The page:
Six months from Christmas, I started scoffing all my lunches and dinners at Reggie’s, the food joint I worked at, where everyone had head lice, despite the strict hairnet policy. The binge eating began after I overheard Charlene gossiping about my sickly disposition with pug-faced Alice, who worked chips. They were in the stock room where all the beef patties and seeded buns were stacked in neat rows, smelling like dog food.
She said, “He’s so skinny, his hips look like razor blades and his feet slip and slide with every other step – that sinister dragging noise! I could never entangle myself with such a specimen.”
After suffering stabbing pains in my chest, I finally calmed down and decided I could either carry out a ruthless vendetta against her, her family, her Bengal cat – or bulk up and win her over with a chunky new physique and a fresh perspective on life.
Reggie’s had enough sugary shakes and greasy burgers for me to pile on the pounds, so I worked my way through the menu, feasting day after day, in order to get into shape in time for the Christmas party. That’s when I planned on cornering Charlene beside the deep fat fryer, baste her with vegetable oil, shower her with paprika and lick her clean. That would be my VE Day, my Waterloo, my coup d’état.
The food that passed my lips in the months leading up to Christmas was a blur, but in essence it could be described as a groggy melange of congealed drippings, stretching towards the horizon.
After a month or two I could feel padding around my belly and my shoulders, breath smelling like a rotting forest. I developed swollen breasts that hung low.
An ant crawled out of my bellybutton one morning, with three months to go, and I didn’t think much of it, but waking from a deep sleep after a late shift, days later, I found hundreds of ants, this time the flying kind, scurrying around my stomach. Some found their way up to my armpits. I became a little concerned. My body felt dank, salty, alien.
I kept eating, not suspecting my new diet had any connection to the outbreak. But things rapidly spiralled out of control as I found a cockroach hidden in the blubbery folds of my midriff. I truly freaked when I found a dozen cockroaches pushing their sticky heads through my skin that was now teeming with beasties.
I had to keep up my new lifestyle, however, because I was convinced Charlene had flirted with me one afternoon as I served a confused octogenarian at the cash-register. While the love of my life stood by the grill, she playfully pointed a spatula in my direction, then winked. I tried to be cool and resisted itching the fungus sprouting around my love handles.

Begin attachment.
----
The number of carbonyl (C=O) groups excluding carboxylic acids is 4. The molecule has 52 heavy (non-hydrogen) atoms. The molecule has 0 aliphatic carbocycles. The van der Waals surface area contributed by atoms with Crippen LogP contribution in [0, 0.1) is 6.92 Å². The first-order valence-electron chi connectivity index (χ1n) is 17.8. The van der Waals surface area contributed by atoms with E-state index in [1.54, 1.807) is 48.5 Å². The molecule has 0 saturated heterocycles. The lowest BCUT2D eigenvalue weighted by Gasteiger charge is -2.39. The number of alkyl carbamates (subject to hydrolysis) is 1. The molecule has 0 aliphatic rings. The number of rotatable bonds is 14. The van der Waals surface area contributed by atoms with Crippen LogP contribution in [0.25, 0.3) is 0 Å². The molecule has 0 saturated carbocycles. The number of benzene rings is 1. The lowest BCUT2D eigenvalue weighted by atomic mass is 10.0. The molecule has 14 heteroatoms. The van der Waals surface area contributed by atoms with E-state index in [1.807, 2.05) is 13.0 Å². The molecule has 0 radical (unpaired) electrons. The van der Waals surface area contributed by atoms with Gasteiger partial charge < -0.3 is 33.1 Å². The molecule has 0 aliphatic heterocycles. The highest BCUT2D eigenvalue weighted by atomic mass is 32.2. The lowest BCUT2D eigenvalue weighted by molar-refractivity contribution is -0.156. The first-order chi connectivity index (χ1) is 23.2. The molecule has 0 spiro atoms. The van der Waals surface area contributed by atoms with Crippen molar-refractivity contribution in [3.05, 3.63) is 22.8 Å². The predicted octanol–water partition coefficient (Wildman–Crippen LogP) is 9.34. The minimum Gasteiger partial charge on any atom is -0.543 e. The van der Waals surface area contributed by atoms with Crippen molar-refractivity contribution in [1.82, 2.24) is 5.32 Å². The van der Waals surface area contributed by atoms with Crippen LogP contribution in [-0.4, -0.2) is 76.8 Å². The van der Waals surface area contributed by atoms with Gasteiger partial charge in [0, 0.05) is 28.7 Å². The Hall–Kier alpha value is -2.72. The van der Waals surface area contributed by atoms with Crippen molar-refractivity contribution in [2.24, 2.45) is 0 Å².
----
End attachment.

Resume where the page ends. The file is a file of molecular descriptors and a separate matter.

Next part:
Only a month away and my spirits were high, yet the pain from my spine had me almost bent double and insects and small rodents bred night and day – sleeping in my chest cavity and feeding from the grubs and plant life on my back.
It was the day of the Christmas party and it was almost impossible to conceal the creatures under my clothing. I tried on so many shirts and punched endless notches in my belt. I stretched out jeans, socks, underpants. I wrapped black bin bags and bandages around my rib cage to stem the flow and wore baseball hats for extra coverage.
On my back was a plant that was similar to a bonsai tree and jutting out of its side was a long stem with a milky white flower at the tip. I pulled out some garden clippers and as I cut through it I gave an agonized cry. Pus oozed out and the stump was left raw and sensitive. I covered myself up again and I was ready to go.
The party was in full swing as I arrived at Reggie’s. Tables and chairs were pushed to one side to create a dance floor and a few employees were throwing shapes under the sharp revolving lights of the disco ball. Charlene was by the snacks table filling her red plastic cup with rum punch, looking bored, talking to Alice. She was scrumptious in her long green sequin dress. She looked like a Christmas tree.
I sat on the side-lines for a while, plucking up courage to approach Charlene, and when she began to dance by herself to The Pogues, “Fairy-tale of New York” I tapped her on the shoulder and she spun around. I could taste her scent. I held out the flower and said, “I care for you deeply and this flower is my gift to you at Christmas. It’s a part of me, grown with love and dedication. I hope you like it.”
Looking repulsed, she shouted over the music, “Huh? I can’t hear you.”
Slimy goop spurted out of my eyes and ears. Charlene ducked and shrieked.
“Never mind,” I said.
The rest of my colleagues couldn’t hide their disgust but by now they were used to my unusual bodily functions and, with the help of alcohol, they soon forgot about me.
Only minutes later, though, the animals and insects inhabiting my body burst out of my clothes and escaped into the room. Birds chirped above me, snakes slithered around my feet and lizards crept towards the exit.
In a corner where light was scarce, Charlene jumped on Alice and ravished her – kissing her neck and feeling her breasts over her festive jumper.
George Michael crooned “Last Christmas” and I swayed to the song, cradling a cold beer. Suddenly all my cares frittered away and I felt like a superhero. After all, I was part of an all-powerful ecosystem. Filmmakers would make documentaries about me, biologists would write papers. This Christmas was just the beginning. Reggie’s would be a thing of the past and so would Charlene.